What value do we ascribe to innovative medicines, and how much are we willing to pay for them? The answers to these two questions are often quite different. There is little argument that advances in medical science are of inestimable value to society, and that high-quality medicines and healthcare interventions are a key component in improving lives around the world.
This value is recognised in the United Nations’ (UN) Sustainable Development Goals, which include, under the third goal to ensure healthy lives and promote well-being for all, a target to provide “access to safe, effective, quality and affordable essential medicines and vaccines for all”.
Providing universal access to modern medical innovations has been no easy feat, anywhere in the world. Even in the wealthiest countries, striking a balance between rewarding innovative drug developers and catering to the needs of budget-strained health systems is an ongoing discussion, whether strict government-level price control is in place, like in the UK, or a more free-market system is being followed, as in the US.
And for developing countries, where medicines can represent up to 60% of healthcare spending and the vast majority of people pay out-of-pocket for prescription drugs, the stakes are even higher. A lack of widespread access to innovative treatments has a major impact on public health. A vital method of boosting access is forming coherent national pricing policies that best serve the health of a country’s population while maintaining a viable, as acknowledged by the World Health Organization.
“Strategies for measuring, monitoring and managing prices are essential for promoting access to medicines,” the UN health agency noted on its website. “There is not one single approach that suits all systems. But all systems need to promote equity in access to new products, by ensuring that medical advances are affordable and working with a viable pharmaceutical industry that responds to public health needs.”
Below are five case studies showcasing how countries around the world manage the price of pharmaceutical products, and the latest discussions on developing a pricing system that works for everyone.
US: the high price of innovation
The US system of pharma reimbursement is multi-faceted and somewhat opaque, and often results in different prices for different buyers. The US doesn’t directly regulate drug prices, meaning that drug companies can set whatever sticker price they deem fit, as Gilead did in 2013 when it set a price of $84,000 for a 12-week course of its breakthrough hepatitis treatment Sovaldi, kicking off a sustained backlash on drug pricing that rages on today.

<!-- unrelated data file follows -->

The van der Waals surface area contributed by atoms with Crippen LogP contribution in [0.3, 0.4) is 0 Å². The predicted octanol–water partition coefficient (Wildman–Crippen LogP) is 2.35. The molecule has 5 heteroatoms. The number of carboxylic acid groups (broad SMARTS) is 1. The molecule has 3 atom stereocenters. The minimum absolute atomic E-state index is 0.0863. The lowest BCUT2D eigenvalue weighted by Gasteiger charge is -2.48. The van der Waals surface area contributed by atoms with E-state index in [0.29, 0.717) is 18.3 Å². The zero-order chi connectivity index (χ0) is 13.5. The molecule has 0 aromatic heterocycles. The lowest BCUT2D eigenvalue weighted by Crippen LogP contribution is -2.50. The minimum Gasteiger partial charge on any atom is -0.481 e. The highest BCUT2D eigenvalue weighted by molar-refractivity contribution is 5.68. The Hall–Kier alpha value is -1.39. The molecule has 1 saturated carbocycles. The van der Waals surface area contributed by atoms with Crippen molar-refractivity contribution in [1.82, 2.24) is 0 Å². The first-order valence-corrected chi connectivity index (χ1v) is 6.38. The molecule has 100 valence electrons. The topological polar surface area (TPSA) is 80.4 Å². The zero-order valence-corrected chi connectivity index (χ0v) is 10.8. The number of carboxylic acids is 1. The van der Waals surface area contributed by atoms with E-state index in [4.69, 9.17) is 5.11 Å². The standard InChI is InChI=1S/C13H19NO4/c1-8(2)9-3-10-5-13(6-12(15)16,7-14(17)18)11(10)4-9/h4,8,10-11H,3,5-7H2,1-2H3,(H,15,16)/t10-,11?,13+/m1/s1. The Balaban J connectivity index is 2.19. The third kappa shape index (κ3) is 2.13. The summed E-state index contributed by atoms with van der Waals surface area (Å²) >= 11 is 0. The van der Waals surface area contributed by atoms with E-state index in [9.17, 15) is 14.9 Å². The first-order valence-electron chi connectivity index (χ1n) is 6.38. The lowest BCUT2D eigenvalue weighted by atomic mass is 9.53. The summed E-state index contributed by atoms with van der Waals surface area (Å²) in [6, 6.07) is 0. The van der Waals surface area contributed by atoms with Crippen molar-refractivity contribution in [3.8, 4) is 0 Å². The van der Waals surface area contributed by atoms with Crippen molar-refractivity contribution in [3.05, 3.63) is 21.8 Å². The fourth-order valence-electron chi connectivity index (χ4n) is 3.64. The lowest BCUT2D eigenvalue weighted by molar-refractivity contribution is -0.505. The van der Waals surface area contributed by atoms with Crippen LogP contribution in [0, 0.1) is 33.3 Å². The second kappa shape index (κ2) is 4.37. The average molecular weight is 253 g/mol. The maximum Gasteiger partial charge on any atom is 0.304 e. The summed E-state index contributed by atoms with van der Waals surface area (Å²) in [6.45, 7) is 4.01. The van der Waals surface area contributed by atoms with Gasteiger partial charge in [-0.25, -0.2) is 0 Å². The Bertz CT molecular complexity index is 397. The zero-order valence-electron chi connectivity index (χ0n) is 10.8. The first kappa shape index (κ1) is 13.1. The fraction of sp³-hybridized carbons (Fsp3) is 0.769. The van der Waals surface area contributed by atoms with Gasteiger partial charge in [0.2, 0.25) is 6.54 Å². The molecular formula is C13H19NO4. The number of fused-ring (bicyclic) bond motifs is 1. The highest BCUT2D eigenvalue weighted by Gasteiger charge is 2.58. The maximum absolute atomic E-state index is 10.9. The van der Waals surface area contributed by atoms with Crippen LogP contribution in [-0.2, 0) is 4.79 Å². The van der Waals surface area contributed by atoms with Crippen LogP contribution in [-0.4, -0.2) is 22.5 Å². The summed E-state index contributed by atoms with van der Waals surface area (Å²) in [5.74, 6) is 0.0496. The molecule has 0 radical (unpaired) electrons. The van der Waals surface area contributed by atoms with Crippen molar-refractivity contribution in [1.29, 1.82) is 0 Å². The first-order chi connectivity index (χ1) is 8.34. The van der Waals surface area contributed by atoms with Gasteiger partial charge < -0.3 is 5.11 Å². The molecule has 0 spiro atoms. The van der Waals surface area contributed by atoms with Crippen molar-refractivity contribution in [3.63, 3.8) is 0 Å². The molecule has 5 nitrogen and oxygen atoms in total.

Medicaid, the federal programme to cover the medical costs of low-income individuals, receives a mandated discount, but Medicare – which provides insurance for Americans over 65 and is the pharma industry’s biggest single customer, spending $137bn on prescription drugs in 2015 – is not allowed to negotiate at the federal level.
Insurance companies that have been contracted to administer Medicare are able to negotiate, but with limitations such as having to cover all treatments across six broad drug categories. The private insurance system, which covers many Americans who are not on Medicare or Medicaid, is fragmented into hundreds of different employers and insurance providers, limiting their ability to negotiate steep discounts.
While pharma companies have attempted to deflect public and political criticism on drug pricing with self-regulation – many companies have pledged to limit price rises to no more than 10% per year – there appears to be little chance of fundamental reform to US drug pricing policy in the short term, despite President Donald Trump’s tough words on the subject, who described pharma companies as “getting away with murder”. Nevertheless, US legislators are reportedly considering a new measure to stop drugmakers unfairly delaying the launch of generic competition to their products.
UK: strict cost-effectiveness analysis
A voluntary system called the Pharmaceutical Price Regulation Scheme (PPRS) is the primary touchstone for setting drug prices in the UK. The PPRS is a non-contractual agreement between the UK Department of Health and the members of the Association of the British Pharmaceutical Industry (ABPI), and is usually reviewed every five years. The current iteration, launched in 2014 and set to expire on 31 December 2018, uses a value-based pricing mechanism and limits the profits that pharma companies can make from drug sales to the NHS, rather than the prices themselves.
The main body tasked with determining the value of new branded drugs in the UK is the National Institute of Health and Care Excellence (NICE). This non-departmental body of the Department of Health evaluates the cost-effectiveness of drugs based on quality-adjusted life years (QALY), which measure the ability of a treatment to both extend and improve a patient’s life. Generally, NICE will not approve any drug for sale to the NHS that costs more than £30,000 per QALY, although exceptions have been made.
In April last year, the UK Government implemented a budget impact test, which stipulates that any treatment that would cost the NHS more than £20m in any of its first three years of use would trigger additional negotiations with the health service to mitigate the financial burden on the public health system. This was criticised by some health charities and many companies in the industry as a step too far, and the ABPI applied for a judicial review of the test, arguing that many drugs that have been deemed cost-effective by NICE would be affected by the new measure.
This legal tussle is emblematic of the downside of the UK’s strict value-based approach to drug pricing, which some argue does not support innovation and leaves patients waiting longer for innovative new treatments. Last year, NICE negotiated lower prices for two life-extending branded drugs for the treatment of metastatic breast cancer – palbociclib and ribociclib, developed by Pfizer and Novartis/Astex respectively – allowing them to be used by the NHS, but by that time the drugs had already been available to patients in the US for nearly two years.
China: drug pricing reform